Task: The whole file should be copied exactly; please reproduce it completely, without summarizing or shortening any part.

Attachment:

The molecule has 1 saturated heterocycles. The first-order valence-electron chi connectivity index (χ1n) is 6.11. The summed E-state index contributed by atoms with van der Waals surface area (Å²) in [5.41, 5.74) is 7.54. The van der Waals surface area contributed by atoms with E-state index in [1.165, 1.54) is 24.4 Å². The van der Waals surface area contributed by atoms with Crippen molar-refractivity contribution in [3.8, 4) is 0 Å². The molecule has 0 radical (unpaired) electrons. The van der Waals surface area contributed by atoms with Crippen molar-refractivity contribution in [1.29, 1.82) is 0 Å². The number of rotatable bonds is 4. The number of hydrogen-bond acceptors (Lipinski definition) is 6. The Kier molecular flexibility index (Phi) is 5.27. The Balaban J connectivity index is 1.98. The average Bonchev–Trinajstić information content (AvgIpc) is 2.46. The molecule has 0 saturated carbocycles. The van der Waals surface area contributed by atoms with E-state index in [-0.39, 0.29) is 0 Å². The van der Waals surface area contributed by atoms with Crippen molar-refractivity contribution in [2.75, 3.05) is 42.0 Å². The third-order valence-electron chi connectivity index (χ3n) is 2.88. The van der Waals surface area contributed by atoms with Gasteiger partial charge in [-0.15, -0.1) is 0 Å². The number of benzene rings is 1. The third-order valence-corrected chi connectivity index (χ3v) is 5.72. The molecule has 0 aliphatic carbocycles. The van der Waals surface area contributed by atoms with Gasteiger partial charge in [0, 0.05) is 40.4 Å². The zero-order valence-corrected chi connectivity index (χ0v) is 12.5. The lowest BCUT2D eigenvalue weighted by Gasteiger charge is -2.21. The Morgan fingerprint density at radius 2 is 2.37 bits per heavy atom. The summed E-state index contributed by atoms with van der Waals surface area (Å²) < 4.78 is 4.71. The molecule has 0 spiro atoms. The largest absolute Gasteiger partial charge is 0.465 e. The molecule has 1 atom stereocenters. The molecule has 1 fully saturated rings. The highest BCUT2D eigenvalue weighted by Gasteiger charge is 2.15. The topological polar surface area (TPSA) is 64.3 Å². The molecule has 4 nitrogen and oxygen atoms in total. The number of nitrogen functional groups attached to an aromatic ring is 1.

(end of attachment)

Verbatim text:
The molecule has 1 saturated heterocycles. The first-order valence-electron chi connectivity index (χ1n) is 6.11. The summed E-state index contributed by atoms with van der Waals surface area (Å²) in [5.41, 5.74) is 7.54. The van der Waals surface area contributed by atoms with E-state index in [1.165, 1.54) is 24.4 Å². The van der Waals surface area contributed by atoms with Crippen molar-refractivity contribution in [3.8, 4) is 0 Å². The molecule has 0 radical (unpaired) electrons. The van der Waals surface area contributed by atoms with Crippen molar-refractivity contribution in [1.29, 1.82) is 0 Å². The number of rotatable bonds is 4. The number of hydrogen-bond acceptors (Lipinski definition) is 6. The Kier molecular flexibility index (Phi) is 5.27. The Balaban J connectivity index is 1.98. The average Bonchev–Trinajstić information content (AvgIpc) is 2.46. The molecule has 0 saturated carbocycles. The van der Waals surface area contributed by atoms with E-state index in [-0.39, 0.29) is 0 Å². The van der Waals surface area contributed by atoms with Crippen molar-refractivity contribution in [2.75, 3.05) is 42.0 Å². The third-order valence-electron chi connectivity index (χ3n) is 2.88. The van der Waals surface area contributed by atoms with Gasteiger partial charge in [-0.15, -0.1) is 0 Å². The number of benzene rings is 1. The third-order valence-corrected chi connectivity index (χ3v) is 5.72. The molecule has 0 aliphatic carbocycles. The van der Waals surface area contributed by atoms with Gasteiger partial charge in [0, 0.05) is 40.4 Å². The zero-order valence-corrected chi connectivity index (χ0v) is 12.5. The lowest BCUT2D eigenvalue weighted by Gasteiger charge is -2.21. The Morgan fingerprint density at radius 2 is 2.37 bits per heavy atom. The summed E-state index contributed by atoms with van der Waals surface area (Å²) < 4.78 is 4.71. The molecule has 0 spiro atoms. The largest absolute Gasteiger partial charge is 0.465 e. The molecule has 1 atom stereocenters. The molecule has 1 fully saturated rings. The highest BCUT2D eigenvalue weighted by Gasteiger charge is 2.15. The topological polar surface area (TPSA) is 64.3 Å². The molecule has 4 nitrogen and oxygen atoms in total. The number of nitrogen functional groups attached to an aromatic ring is 1.